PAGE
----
News

Pig welfare during transport in relation to temperature and space allowance

Published on
February 19, 2020

Recent hot summers in Europe have raised concerns about welfare in relation to transport of pigs at high environmental temperatures. In a review, EURCAW-Pigs addresses temperature control and space allowance in relation to the welfare of pigs during transport.

Pigs transport_Mette Herskin

Major pig welfare issues during transport are heat stress and overcrowding. The review explains the welfare science related to these two topics in Council Regulation EC 1/2005 on the protection of animals during transport and related operations. Indicators are mentioned that can help to identify welfare issues during official inspections and assess compliance. Finally, the review offers solutions for existing problems.

Welfare concerns and indicators

The welfare of animals during transport is for a significant part dependent on being able to i) thermoregulate effectively, including the ability to drink and to lose heat, and ii) have sufficient space to perform basic behaviours such as standing and lying in order to rest. For both areas, animal- and resource-based indicators are suggested to facilitate welfare inspections. These include: measuring the ambient temperature and humidity; panting; huddling; dog-style sitting, exhaustion, number of animals, body weight and available space.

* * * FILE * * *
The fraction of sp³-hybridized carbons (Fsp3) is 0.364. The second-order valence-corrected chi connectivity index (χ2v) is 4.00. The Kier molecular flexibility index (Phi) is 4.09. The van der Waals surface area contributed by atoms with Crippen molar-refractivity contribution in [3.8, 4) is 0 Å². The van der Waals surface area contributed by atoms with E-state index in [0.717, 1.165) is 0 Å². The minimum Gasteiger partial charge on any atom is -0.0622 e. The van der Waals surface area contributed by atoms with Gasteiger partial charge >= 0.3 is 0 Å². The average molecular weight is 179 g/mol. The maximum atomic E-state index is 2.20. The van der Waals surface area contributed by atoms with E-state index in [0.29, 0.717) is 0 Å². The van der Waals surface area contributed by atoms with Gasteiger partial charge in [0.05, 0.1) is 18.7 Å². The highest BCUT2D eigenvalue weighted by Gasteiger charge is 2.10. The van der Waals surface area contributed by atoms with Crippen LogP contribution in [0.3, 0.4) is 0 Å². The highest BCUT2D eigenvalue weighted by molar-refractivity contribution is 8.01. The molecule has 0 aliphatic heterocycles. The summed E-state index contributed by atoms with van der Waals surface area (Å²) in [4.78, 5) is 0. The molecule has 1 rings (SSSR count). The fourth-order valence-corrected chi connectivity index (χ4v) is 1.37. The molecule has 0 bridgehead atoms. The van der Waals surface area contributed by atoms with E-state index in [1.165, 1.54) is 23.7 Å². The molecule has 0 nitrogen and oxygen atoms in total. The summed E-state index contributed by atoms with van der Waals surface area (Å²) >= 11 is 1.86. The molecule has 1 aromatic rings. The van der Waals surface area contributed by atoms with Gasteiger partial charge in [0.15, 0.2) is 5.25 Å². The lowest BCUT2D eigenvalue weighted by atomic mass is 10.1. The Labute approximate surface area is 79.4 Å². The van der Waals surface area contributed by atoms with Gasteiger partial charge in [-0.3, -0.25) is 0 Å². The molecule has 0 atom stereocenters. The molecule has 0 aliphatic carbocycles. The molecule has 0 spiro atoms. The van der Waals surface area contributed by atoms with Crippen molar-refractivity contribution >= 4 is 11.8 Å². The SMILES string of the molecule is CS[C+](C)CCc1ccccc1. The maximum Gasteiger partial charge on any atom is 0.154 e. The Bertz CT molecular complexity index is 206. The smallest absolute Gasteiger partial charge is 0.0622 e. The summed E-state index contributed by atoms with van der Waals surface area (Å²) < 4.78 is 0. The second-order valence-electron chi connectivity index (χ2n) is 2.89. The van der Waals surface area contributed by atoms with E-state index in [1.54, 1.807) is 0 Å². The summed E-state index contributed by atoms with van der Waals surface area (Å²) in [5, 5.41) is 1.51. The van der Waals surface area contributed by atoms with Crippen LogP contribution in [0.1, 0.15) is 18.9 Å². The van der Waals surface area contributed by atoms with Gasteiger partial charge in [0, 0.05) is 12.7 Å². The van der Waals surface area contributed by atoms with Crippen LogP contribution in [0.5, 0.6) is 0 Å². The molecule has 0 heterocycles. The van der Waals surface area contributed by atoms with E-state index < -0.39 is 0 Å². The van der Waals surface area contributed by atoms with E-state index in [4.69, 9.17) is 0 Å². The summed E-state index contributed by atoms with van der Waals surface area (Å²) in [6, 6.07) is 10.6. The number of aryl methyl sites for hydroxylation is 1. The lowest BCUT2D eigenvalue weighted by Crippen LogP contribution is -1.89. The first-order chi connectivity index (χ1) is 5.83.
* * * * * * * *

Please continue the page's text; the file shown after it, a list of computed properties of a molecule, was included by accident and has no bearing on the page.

Good practices

The review gives examples of good practices and ends with considerations regarding the implementation of Council Regulation EC 1/2005, in particular related to thermoregulation during hot weather and space allowances for weaners and sows. EURCAW suggests these persistent concerns may be solved by making better use of available data (e.g. temperature logs, journey duration, stops for resting or loading/unloading, axle weights for loading density) and/or by considering the use of additional surveillance systems such as camera’s and other sensors inside the vehicle.

Suggestions for improvement

Official inspectors and experts from member states are invited to contact EURCAW-Pigs info.pigs@eurcaw.eu with any suggestions, comments or questions about this review.

(Introphoto: Mette S. Herskin)